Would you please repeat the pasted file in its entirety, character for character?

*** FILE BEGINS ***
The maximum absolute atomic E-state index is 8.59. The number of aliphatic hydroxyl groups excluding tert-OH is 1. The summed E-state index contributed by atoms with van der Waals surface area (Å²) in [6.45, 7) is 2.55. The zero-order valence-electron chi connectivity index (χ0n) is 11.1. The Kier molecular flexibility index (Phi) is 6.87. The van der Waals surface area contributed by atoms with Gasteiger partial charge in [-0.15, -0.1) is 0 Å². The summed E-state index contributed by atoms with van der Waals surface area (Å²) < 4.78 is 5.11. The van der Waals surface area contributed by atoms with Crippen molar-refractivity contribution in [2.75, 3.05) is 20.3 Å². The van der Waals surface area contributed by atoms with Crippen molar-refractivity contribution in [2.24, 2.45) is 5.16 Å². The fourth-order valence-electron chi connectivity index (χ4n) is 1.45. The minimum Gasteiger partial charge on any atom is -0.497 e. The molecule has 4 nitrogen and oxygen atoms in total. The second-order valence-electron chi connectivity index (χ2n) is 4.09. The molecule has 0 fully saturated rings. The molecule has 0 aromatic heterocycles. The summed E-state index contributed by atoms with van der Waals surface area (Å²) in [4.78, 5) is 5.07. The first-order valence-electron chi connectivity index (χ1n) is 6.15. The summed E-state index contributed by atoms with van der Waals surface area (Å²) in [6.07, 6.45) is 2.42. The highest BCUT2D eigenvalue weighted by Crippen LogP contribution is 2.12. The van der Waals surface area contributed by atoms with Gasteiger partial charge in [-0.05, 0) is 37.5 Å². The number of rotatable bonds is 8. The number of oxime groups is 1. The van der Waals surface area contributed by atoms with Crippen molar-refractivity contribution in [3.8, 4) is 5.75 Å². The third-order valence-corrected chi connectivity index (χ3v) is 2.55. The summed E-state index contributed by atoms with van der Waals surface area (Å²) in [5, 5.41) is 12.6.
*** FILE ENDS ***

The maximum absolute atomic E-state index is 8.59. The number of aliphatic hydroxyl groups excluding tert-OH is 1. The summed E-state index contributed by atoms with van der Waals surface area (Å²) in [6.45, 7) is 2.55. The zero-order valence-electron chi connectivity index (χ0n) is 11.1. The Kier molecular flexibility index (Phi) is 6.87. The van der Waals surface area contributed by atoms with Gasteiger partial charge in [-0.15, -0.1) is 0 Å². The summed E-state index contributed by atoms with van der Waals surface area (Å²) < 4.78 is 5.11. The van der Waals surface area contributed by atoms with Crippen molar-refractivity contribution in [2.75, 3.05) is 20.3 Å². The van der Waals surface area contributed by atoms with Crippen molar-refractivity contribution in [2.24, 2.45) is 5.16 Å². The fourth-order valence-electron chi connectivity index (χ4n) is 1.45. The minimum Gasteiger partial charge on any atom is -0.497 e. The molecule has 4 nitrogen and oxygen atoms in total. The second-order valence-electron chi connectivity index (χ2n) is 4.09. The molecule has 0 fully saturated rings. The molecule has 0 aromatic heterocycles. The summed E-state index contributed by atoms with van der Waals surface area (Å²) in [4.78, 5) is 5.07. The first-order valence-electron chi connectivity index (χ1n) is 6.15. The summed E-state index contributed by atoms with van der Waals surface area (Å²) in [6.07, 6.45) is 2.42. The highest BCUT2D eigenvalue weighted by Crippen LogP contribution is 2.12. The van der Waals surface area contributed by atoms with Gasteiger partial charge in [-0.05, 0) is 37.5 Å². The number of rotatable bonds is 8. The number of oxime groups is 1. The van der Waals surface area contributed by atoms with Crippen molar-refractivity contribution in [3.8, 4) is 5.75 Å². The third-order valence-corrected chi connectivity index (χ3v) is 2.55. The summed E-state index contributed by atoms with van der Waals surface area (Å²) in [5, 5.41) is 12.6.